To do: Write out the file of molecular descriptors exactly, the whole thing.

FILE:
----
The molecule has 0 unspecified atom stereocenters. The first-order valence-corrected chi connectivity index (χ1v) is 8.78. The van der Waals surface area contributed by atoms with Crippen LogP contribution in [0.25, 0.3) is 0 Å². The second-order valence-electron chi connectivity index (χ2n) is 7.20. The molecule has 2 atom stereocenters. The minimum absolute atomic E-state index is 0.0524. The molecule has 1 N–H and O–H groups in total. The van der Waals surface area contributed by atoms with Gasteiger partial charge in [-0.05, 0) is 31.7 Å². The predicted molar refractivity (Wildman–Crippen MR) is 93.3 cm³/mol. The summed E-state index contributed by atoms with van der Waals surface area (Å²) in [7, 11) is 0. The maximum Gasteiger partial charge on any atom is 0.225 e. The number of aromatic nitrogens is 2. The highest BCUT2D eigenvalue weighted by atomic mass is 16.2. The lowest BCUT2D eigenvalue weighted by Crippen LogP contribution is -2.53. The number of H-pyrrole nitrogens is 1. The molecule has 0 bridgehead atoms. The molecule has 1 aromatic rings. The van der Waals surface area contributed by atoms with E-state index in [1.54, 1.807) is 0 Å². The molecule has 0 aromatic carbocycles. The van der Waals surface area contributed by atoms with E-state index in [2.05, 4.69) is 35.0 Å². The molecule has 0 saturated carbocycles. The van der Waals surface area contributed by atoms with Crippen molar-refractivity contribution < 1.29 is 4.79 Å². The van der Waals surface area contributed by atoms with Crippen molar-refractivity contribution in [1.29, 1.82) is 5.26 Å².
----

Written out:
The molecule has 0 unspecified atom stereocenters. The first-order valence-corrected chi connectivity index (χ1v) is 8.78. The van der Waals surface area contributed by atoms with Crippen LogP contribution in [0.25, 0.3) is 0 Å². The second-order valence-electron chi connectivity index (χ2n) is 7.20. The molecule has 2 atom stereocenters. The minimum absolute atomic E-state index is 0.0524. The molecule has 1 N–H and O–H groups in total. The van der Waals surface area contributed by atoms with Gasteiger partial charge in [-0.05, 0) is 31.7 Å². The predicted molar refractivity (Wildman–Crippen MR) is 93.3 cm³/mol. The summed E-state index contributed by atoms with van der Waals surface area (Å²) in [7, 11) is 0. The maximum Gasteiger partial charge on any atom is 0.225 e. The number of aromatic nitrogens is 2. The highest BCUT2D eigenvalue weighted by atomic mass is 16.2. The lowest BCUT2D eigenvalue weighted by Crippen LogP contribution is -2.53. The number of H-pyrrole nitrogens is 1. The molecule has 0 bridgehead atoms. The molecule has 1 aromatic rings. The van der Waals surface area contributed by atoms with E-state index in [1.54, 1.807) is 0 Å². The molecule has 0 aromatic carbocycles. The van der Waals surface area contributed by atoms with E-state index in [2.05, 4.69) is 35.0 Å². The molecule has 0 saturated carbocycles. The van der Waals surface area contributed by atoms with Crippen molar-refractivity contribution < 1.29 is 4.79 Å². The van der Waals surface area contributed by atoms with Crippen molar-refractivity contribution in [1.29, 1.82) is 5.26 Å².